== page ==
Seeing how much distortion is present in the image and comparing it to my results, i suspect your lens is quite far from telecentric, therefore making this kind of project very challenging. I would dare to say - impossible - for me, as i cannot spend that much time on manually stiching the images.

Can you check your stacking software alignment and scaling parameters log? Just curious.
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rjlittlefield
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Joined: 01 Aug 2006
Posts: 19326
Location: Richland, Washington State, USA

PostPosted: Thu Aug 02, 2018 12:54 pm    Post subject: Reply with quote

perdu34, I confess that I'm curious about your motivation for doing this particular piece of work.

I have seen several people go to a lot of trouble to make huge pixel count stack-and-stitch images of insects.

In some cases the goal is to make wall-sized artwork that can be viewed arbitrarily closely and still look good. I can easily understand that.

But those cases also involve perfect specimens and lots of attention to all the other aspects that make spectacular art.

None of that seems to be the case here, so I'm curious.

I get the vague feeling that maybe you're developing technique that will eventually be used for something else, but I have no idea what that might be.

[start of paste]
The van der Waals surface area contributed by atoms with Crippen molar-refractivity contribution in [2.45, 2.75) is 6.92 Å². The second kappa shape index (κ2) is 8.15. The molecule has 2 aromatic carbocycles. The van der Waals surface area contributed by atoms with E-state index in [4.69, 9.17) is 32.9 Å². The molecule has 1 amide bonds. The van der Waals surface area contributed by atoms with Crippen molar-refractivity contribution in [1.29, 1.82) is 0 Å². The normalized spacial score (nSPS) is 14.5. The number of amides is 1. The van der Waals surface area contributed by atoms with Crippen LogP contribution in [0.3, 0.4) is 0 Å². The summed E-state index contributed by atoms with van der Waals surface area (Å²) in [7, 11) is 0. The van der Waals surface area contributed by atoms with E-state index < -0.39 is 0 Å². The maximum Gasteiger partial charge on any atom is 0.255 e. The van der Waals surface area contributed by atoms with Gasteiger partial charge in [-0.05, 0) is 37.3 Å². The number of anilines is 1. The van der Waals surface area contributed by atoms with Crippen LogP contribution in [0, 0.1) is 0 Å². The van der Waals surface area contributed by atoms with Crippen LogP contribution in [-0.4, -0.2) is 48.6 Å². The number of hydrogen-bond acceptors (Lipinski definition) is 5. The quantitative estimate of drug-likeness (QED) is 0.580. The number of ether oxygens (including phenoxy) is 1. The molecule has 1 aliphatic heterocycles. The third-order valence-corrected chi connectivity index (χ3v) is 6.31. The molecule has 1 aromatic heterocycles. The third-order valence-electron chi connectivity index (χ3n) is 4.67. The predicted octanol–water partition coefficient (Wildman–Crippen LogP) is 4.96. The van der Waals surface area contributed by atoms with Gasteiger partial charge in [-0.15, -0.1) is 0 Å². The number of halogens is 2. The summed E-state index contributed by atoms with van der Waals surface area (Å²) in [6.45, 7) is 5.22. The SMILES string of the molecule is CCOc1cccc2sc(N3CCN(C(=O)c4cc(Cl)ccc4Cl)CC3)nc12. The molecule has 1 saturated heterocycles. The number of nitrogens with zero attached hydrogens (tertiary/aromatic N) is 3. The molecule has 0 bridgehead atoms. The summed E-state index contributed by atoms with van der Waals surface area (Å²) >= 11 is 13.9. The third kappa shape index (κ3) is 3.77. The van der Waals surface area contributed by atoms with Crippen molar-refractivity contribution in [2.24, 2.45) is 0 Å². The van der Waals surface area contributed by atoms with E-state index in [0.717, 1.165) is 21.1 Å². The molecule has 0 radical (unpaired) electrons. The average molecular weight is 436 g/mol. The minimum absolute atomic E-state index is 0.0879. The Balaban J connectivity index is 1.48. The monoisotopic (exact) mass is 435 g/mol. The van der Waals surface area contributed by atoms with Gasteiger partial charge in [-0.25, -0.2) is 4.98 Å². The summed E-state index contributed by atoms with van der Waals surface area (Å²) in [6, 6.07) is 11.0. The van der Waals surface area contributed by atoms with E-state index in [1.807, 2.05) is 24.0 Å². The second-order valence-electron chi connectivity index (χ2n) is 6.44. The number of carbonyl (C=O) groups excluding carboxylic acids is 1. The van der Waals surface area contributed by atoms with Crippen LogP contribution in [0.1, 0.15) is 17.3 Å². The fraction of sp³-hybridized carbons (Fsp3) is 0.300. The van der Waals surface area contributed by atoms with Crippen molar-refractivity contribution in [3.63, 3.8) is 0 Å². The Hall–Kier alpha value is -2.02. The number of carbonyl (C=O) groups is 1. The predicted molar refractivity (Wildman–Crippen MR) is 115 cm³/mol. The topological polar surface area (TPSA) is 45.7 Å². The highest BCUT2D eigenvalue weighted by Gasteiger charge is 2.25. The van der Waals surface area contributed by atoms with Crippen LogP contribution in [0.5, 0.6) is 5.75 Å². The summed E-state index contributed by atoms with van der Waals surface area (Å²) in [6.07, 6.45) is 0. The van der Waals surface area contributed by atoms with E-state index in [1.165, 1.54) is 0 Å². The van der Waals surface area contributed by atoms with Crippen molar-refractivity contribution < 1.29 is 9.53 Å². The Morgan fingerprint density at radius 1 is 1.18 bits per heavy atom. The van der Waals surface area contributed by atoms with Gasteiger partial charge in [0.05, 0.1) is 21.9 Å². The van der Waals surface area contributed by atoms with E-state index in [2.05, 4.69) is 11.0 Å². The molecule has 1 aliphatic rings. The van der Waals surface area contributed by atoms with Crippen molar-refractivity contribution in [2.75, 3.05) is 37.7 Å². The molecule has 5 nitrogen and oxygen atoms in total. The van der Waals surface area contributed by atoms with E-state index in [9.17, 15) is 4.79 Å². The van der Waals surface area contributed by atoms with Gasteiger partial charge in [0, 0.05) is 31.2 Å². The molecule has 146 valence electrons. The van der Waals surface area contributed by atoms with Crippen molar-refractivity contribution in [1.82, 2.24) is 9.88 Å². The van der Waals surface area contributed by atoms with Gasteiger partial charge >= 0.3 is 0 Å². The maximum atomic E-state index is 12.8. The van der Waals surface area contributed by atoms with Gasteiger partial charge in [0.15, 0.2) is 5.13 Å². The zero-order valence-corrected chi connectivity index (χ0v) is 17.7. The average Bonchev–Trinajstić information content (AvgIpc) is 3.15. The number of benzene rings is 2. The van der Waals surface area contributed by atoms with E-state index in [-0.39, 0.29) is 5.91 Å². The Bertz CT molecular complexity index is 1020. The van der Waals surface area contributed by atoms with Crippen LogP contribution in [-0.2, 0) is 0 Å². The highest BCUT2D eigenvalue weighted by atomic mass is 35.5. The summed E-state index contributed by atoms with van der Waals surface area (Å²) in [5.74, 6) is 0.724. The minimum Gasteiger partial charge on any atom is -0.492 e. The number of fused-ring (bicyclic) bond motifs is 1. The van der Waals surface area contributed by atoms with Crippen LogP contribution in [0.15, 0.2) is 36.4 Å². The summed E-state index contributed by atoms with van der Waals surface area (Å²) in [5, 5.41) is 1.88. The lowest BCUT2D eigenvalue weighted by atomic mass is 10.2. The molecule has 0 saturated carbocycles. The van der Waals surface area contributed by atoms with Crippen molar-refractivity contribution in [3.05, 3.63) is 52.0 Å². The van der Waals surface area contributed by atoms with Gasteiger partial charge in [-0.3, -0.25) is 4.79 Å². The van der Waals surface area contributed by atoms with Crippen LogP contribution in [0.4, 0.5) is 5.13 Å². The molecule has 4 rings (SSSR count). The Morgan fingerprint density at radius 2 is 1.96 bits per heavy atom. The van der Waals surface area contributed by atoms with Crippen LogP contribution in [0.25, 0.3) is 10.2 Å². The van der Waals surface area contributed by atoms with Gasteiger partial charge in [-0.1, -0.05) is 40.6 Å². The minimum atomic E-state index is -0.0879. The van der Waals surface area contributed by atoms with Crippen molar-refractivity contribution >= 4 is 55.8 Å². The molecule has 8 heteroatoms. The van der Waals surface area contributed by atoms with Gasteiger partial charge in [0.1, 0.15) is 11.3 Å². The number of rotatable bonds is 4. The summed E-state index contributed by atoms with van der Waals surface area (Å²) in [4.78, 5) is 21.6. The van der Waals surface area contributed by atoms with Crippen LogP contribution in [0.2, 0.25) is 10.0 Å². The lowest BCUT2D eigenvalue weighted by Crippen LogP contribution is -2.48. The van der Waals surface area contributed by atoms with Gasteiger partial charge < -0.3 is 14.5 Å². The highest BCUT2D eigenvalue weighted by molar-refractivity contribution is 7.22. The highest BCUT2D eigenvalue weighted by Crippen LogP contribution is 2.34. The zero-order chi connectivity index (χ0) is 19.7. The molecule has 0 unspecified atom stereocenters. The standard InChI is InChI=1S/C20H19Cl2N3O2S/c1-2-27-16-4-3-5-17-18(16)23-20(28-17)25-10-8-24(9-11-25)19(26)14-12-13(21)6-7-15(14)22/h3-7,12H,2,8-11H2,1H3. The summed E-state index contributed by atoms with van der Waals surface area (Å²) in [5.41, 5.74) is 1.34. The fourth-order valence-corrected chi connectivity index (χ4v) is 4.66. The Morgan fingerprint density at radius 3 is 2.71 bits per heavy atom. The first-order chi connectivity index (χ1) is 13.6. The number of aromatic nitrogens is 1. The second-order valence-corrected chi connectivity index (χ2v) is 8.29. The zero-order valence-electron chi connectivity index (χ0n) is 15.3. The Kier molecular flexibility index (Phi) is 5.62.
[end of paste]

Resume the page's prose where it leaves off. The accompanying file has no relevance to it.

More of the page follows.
Is this an aspect that you're able to talk about?

--Rik
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JohnyM



Joined: 24 Dec 2013
Posts: 360

PostPosted: Thu Aug 02, 2018 1:05 pm    Post subject: Reply with quote

My comment was coming from my experience.
I've used Mp-E65 on FF to get images like this:


Those are 500 megapixels (analyzing software limit) panoramas of prepared samples. About 15 fields of 10 slices deep stacks. Automatically aligned images in photoshop resulted in 3 "sub" panoramas, that i had to manually stich while using warp distortion.

Only after producing final image, i've noticed that it's full of small errors like this:
top of image


bottom of image